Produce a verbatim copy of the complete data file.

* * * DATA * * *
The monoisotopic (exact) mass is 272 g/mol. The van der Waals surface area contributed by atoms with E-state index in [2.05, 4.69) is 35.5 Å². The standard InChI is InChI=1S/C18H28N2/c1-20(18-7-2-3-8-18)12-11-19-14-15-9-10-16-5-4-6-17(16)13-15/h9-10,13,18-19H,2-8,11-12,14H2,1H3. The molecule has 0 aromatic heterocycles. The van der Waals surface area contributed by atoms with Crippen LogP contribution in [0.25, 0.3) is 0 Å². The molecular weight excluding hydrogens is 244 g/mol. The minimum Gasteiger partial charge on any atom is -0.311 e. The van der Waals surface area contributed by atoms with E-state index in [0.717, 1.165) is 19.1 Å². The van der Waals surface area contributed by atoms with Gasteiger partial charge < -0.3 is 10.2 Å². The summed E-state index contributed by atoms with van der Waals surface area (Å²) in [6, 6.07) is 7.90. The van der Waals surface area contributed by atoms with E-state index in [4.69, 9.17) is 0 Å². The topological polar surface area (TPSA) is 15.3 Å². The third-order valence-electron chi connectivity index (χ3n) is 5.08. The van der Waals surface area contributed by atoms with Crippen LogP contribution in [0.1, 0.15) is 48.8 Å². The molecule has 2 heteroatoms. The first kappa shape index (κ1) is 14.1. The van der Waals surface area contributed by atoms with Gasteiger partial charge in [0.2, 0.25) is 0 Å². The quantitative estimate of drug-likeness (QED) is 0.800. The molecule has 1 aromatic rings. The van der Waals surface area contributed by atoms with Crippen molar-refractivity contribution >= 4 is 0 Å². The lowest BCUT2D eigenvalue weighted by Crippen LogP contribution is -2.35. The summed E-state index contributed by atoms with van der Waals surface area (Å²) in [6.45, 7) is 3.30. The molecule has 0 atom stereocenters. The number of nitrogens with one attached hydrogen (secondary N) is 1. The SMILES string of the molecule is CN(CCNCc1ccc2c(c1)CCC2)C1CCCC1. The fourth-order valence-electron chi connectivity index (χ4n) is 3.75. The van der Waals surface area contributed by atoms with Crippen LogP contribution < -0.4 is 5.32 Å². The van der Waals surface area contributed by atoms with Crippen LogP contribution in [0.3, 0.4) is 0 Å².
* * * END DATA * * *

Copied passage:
The monoisotopic (exact) mass is 272 g/mol. The van der Waals surface area contributed by atoms with E-state index in [2.05, 4.69) is 35.5 Å². The standard InChI is InChI=1S/C18H28N2/c1-20(18-7-2-3-8-18)12-11-19-14-15-9-10-16-5-4-6-17(16)13-15/h9-10,13,18-19H,2-8,11-12,14H2,1H3. The molecule has 0 aromatic heterocycles. The van der Waals surface area contributed by atoms with Crippen LogP contribution in [0.25, 0.3) is 0 Å². The molecular weight excluding hydrogens is 244 g/mol. The minimum Gasteiger partial charge on any atom is -0.311 e. The van der Waals surface area contributed by atoms with E-state index in [0.717, 1.165) is 19.1 Å². The van der Waals surface area contributed by atoms with Gasteiger partial charge < -0.3 is 10.2 Å². The summed E-state index contributed by atoms with van der Waals surface area (Å²) in [6, 6.07) is 7.90. The van der Waals surface area contributed by atoms with E-state index in [4.69, 9.17) is 0 Å². The topological polar surface area (TPSA) is 15.3 Å². The third-order valence-electron chi connectivity index (χ3n) is 5.08. The van der Waals surface area contributed by atoms with Crippen LogP contribution in [0.1, 0.15) is 48.8 Å². The molecule has 2 heteroatoms. The first kappa shape index (κ1) is 14.1. The van der Waals surface area contributed by atoms with Gasteiger partial charge in [0.2, 0.25) is 0 Å². The quantitative estimate of drug-likeness (QED) is 0.800. The molecule has 1 aromatic rings. The van der Waals surface area contributed by atoms with Crippen molar-refractivity contribution >= 4 is 0 Å². The lowest BCUT2D eigenvalue weighted by Crippen LogP contribution is -2.35. The summed E-state index contributed by atoms with van der Waals surface area (Å²) in [6.45, 7) is 3.30. The molecule has 0 atom stereocenters. The number of nitrogens with one attached hydrogen (secondary N) is 1. The SMILES string of the molecule is CN(CCNCc1ccc2c(c1)CCC2)C1CCCC1. The fourth-order valence-electron chi connectivity index (χ4n) is 3.75. The van der Waals surface area contributed by atoms with Crippen LogP contribution < -0.4 is 5.32 Å². The van der Waals surface area contributed by atoms with Crippen LogP contribution in [0.3, 0.4) is 0 Å².